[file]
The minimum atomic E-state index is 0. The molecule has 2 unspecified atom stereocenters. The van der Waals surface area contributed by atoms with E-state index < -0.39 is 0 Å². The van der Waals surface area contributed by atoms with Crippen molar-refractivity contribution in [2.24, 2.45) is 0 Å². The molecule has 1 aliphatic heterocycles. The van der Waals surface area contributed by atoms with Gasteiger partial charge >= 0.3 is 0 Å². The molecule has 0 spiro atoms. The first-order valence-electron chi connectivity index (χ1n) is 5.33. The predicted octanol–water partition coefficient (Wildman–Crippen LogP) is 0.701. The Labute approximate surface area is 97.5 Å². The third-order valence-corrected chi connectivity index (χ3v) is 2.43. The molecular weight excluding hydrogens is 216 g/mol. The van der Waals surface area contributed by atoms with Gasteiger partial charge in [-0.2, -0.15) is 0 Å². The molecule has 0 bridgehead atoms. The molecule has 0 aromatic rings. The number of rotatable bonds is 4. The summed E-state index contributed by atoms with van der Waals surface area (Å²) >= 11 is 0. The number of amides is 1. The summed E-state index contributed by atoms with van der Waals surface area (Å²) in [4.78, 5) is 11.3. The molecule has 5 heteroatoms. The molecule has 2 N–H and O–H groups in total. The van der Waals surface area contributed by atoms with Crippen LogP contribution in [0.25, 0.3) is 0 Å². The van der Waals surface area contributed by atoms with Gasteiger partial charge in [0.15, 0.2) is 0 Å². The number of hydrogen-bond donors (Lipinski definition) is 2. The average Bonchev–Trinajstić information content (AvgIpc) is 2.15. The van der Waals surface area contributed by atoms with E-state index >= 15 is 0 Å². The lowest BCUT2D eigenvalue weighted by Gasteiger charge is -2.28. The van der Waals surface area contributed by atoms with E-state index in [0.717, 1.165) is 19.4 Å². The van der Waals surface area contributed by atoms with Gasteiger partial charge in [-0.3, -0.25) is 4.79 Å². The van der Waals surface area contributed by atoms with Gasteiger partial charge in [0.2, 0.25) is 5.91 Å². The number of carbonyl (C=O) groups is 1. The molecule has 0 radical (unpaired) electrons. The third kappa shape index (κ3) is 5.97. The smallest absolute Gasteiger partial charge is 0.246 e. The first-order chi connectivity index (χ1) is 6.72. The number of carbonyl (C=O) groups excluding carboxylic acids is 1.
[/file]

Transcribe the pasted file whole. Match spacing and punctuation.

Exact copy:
The minimum atomic E-state index is 0. The molecule has 2 unspecified atom stereocenters. The van der Waals surface area contributed by atoms with E-state index < -0.39 is 0 Å². The van der Waals surface area contributed by atoms with Crippen molar-refractivity contribution in [2.24, 2.45) is 0 Å². The molecule has 1 aliphatic heterocycles. The van der Waals surface area contributed by atoms with Gasteiger partial charge >= 0.3 is 0 Å². The molecule has 0 spiro atoms. The first-order valence-electron chi connectivity index (χ1n) is 5.33. The predicted octanol–water partition coefficient (Wildman–Crippen LogP) is 0.701. The Labute approximate surface area is 97.5 Å². The third-order valence-corrected chi connectivity index (χ3v) is 2.43. The molecular weight excluding hydrogens is 216 g/mol. The van der Waals surface area contributed by atoms with Gasteiger partial charge in [-0.2, -0.15) is 0 Å². The molecule has 0 bridgehead atoms. The molecule has 0 aromatic rings. The number of rotatable bonds is 4. The summed E-state index contributed by atoms with van der Waals surface area (Å²) >= 11 is 0. The number of amides is 1. The summed E-state index contributed by atoms with van der Waals surface area (Å²) in [4.78, 5) is 11.3. The molecule has 5 heteroatoms. The molecule has 2 N–H and O–H groups in total. The van der Waals surface area contributed by atoms with Crippen LogP contribution in [0.25, 0.3) is 0 Å². The van der Waals surface area contributed by atoms with Gasteiger partial charge in [0.15, 0.2) is 0 Å². The number of hydrogen-bond donors (Lipinski definition) is 2. The average Bonchev–Trinajstić information content (AvgIpc) is 2.15. The van der Waals surface area contributed by atoms with E-state index >= 15 is 0 Å². The lowest BCUT2D eigenvalue weighted by Gasteiger charge is -2.28. The van der Waals surface area contributed by atoms with E-state index in [0.717, 1.165) is 19.4 Å². The van der Waals surface area contributed by atoms with Gasteiger partial charge in [-0.3, -0.25) is 4.79 Å². The van der Waals surface area contributed by atoms with Gasteiger partial charge in [0.2, 0.25) is 5.91 Å². The number of carbonyl (C=O) groups is 1. The molecule has 0 radical (unpaired) electrons. The third kappa shape index (κ3) is 5.97. The smallest absolute Gasteiger partial charge is 0.246 e. The first-order chi connectivity index (χ1) is 6.72. The number of carbonyl (C=O) groups excluding carboxylic acids is 1.